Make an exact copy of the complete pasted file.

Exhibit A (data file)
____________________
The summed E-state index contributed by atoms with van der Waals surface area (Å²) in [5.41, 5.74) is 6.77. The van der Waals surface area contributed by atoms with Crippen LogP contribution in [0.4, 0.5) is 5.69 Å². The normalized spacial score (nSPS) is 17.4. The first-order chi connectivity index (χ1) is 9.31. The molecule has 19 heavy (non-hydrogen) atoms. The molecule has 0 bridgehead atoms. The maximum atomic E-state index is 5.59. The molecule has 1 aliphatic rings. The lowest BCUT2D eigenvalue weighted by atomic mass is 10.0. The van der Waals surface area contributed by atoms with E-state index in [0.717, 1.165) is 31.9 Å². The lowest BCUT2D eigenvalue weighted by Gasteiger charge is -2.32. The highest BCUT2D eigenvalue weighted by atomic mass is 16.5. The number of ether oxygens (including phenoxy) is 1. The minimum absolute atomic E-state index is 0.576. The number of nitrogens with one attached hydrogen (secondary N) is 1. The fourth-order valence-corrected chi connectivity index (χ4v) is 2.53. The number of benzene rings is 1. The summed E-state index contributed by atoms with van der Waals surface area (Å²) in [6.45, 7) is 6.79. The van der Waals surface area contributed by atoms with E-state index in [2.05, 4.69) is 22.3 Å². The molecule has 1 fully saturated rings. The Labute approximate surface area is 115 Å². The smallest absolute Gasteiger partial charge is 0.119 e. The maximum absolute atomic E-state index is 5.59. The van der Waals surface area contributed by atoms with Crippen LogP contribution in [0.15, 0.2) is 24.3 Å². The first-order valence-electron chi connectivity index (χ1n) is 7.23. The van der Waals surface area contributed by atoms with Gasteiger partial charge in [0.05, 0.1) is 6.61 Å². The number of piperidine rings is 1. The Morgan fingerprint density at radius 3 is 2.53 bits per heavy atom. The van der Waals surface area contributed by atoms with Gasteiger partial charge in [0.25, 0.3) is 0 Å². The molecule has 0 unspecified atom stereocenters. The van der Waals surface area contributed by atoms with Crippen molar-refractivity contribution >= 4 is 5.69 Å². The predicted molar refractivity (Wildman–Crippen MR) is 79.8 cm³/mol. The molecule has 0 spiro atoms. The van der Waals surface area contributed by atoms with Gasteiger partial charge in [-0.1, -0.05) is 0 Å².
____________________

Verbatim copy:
The summed E-state index contributed by atoms with van der Waals surface area (Å²) in [5.41, 5.74) is 6.77. The van der Waals surface area contributed by atoms with Crippen LogP contribution in [0.4, 0.5) is 5.69 Å². The normalized spacial score (nSPS) is 17.4. The first-order chi connectivity index (χ1) is 9.31. The molecule has 19 heavy (non-hydrogen) atoms. The molecule has 0 bridgehead atoms. The maximum atomic E-state index is 5.59. The molecule has 1 aliphatic rings. The lowest BCUT2D eigenvalue weighted by atomic mass is 10.0. The van der Waals surface area contributed by atoms with E-state index in [0.717, 1.165) is 31.9 Å². The lowest BCUT2D eigenvalue weighted by Gasteiger charge is -2.32. The highest BCUT2D eigenvalue weighted by atomic mass is 16.5. The number of ether oxygens (including phenoxy) is 1. The minimum absolute atomic E-state index is 0.576. The number of nitrogens with one attached hydrogen (secondary N) is 1. The fourth-order valence-corrected chi connectivity index (χ4v) is 2.53. The number of benzene rings is 1. The summed E-state index contributed by atoms with van der Waals surface area (Å²) in [6.45, 7) is 6.79. The van der Waals surface area contributed by atoms with E-state index in [2.05, 4.69) is 22.3 Å². The molecule has 1 fully saturated rings. The Labute approximate surface area is 115 Å². The smallest absolute Gasteiger partial charge is 0.119 e. The maximum absolute atomic E-state index is 5.59. The van der Waals surface area contributed by atoms with Crippen LogP contribution in [0.15, 0.2) is 24.3 Å². The first-order valence-electron chi connectivity index (χ1n) is 7.23. The van der Waals surface area contributed by atoms with Gasteiger partial charge in [0.05, 0.1) is 6.61 Å². The number of piperidine rings is 1. The Morgan fingerprint density at radius 3 is 2.53 bits per heavy atom. The van der Waals surface area contributed by atoms with Gasteiger partial charge in [0.25, 0.3) is 0 Å². The molecule has 0 unspecified atom stereocenters. The van der Waals surface area contributed by atoms with Crippen molar-refractivity contribution >= 4 is 5.69 Å². The predicted molar refractivity (Wildman–Crippen MR) is 79.8 cm³/mol. The molecule has 0 spiro atoms. The van der Waals surface area contributed by atoms with Gasteiger partial charge in [-0.1, -0.05) is 0 Å².